|The Case of the Howling Dog||1934||Perry Mason||First film depiction of Perry Mason|
Warner Bros. Pictures
|The Dragon Murder Case||1934||Philo Vance||First National Pictures|
|Bedside||1934||Bob Brown||First National Pictures|
|Upper World||1934||Alex Stream||Warner Bros. Pictures|
|Living on Velvet||1935||Walter "Gibraltar" Pritcham||First National Pictures|
|Don't Bet on Blondes||1935||Odds Owen||Warner Bros. Pictures|
|The Case of the Curious Bride||1935||Perry Mason||First National Pictures|
|The Case of the Lucky Legs||1935||Perry Mason||Warner Bros. Pictures|
|Satan Met a Lady||1936||Ted Shane||Warner Bros. Pictures|
|Go West, Young Man||1936||Morgan||Major Pictures Corp.|
|The Widow from Monte Carlo||1936||Major Allan Chepstow||Warner Bros. Pictures|
|The Case of the Velvet Claws||1936||Perry Mason||First National Pictures|
|Times Square Playboy||1936||Vic Arnold||Warner Bros. Pictures|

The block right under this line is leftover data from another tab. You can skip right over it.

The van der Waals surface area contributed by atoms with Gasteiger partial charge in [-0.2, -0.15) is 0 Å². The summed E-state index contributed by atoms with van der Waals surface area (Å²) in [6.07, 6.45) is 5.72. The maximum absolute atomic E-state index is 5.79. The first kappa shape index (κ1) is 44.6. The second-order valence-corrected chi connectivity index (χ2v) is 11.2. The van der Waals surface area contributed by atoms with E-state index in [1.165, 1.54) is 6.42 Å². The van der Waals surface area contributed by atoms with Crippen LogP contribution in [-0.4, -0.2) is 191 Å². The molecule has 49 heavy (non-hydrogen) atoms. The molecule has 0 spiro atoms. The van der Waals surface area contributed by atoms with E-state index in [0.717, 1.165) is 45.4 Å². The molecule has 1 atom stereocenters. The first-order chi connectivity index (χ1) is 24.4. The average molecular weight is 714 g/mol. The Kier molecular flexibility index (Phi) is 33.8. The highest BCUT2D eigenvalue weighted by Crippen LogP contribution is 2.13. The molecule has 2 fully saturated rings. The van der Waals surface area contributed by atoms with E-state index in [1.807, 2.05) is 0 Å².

|Stage Struck||1936||Fred Harris||First National Pictures|
|Outcast||1937||Dr. Wendell Phillips Jones||Major Pictures Corp.|
|Midnight Madonna||1937||Blackie Denbo||Major Pictures Corp.|
|Madame X||1937||Bernard Fleuriot||Metro-Goldwyn-Mayer|
|The Firefly||1937||Major de Rouchemont||Metro-Goldwyn-Mayer|
|Wives Under Suspicion||1938||District Attorney Jim Stowell||Universal Pictures|
|The First Hundred Years||1938||Harry Borden||Metro-Goldwyn-Mayer|
|Arsène Lupin Returns||1938||Steve Emerson||Metro-Goldwyn-Mayer|
|The Gracie Allen Murder Case||1939||Philo Vance||Paramount Pictures|
|The Lone Wolf Spy Hunt||1939||Michael Lanyard / "The Lone Wolf"||Columbia Pictures|
|Day-Time Wife||1939||Bernard Dexter||20th Century Fox|
|The Man in the Iron Mask||1939||d'Artagnan||Edward Small Productions|
|Lillian Russell||1940||Jesse Lewisohn||20th Century Fox|
|Trail of the Vigilantes||1940||Mark Dawson||Universal Pictures|
|The Lone Wolf Meets a Lady||1940||Michael Lanyard / "The Lone Wolf"||Columbia Pictures|
|The Lone Wolf Keeps a Date||1940||Michael Lanyard / "The Lone Wolf"||Columbia Pictures|
|The Lone Wolf Strikes||1940||Michael Lanyard / "The Lone Wolf"||Columbia Pictures|
|Arizona||1940||Jefferson Carteret||Columbia Pictures|
|The Wolf Man||1941||Dr. Lloyd||Universal Pictures|
|The Lone Wolf Takes a Chance||1941||Michael Lanyard / "The Lone Wolf"||Columbia Pictures|
|Secrets of the Lone Wolf||1941||Michael Lanyard / "The Lone Wolf"||Columbia Pictures|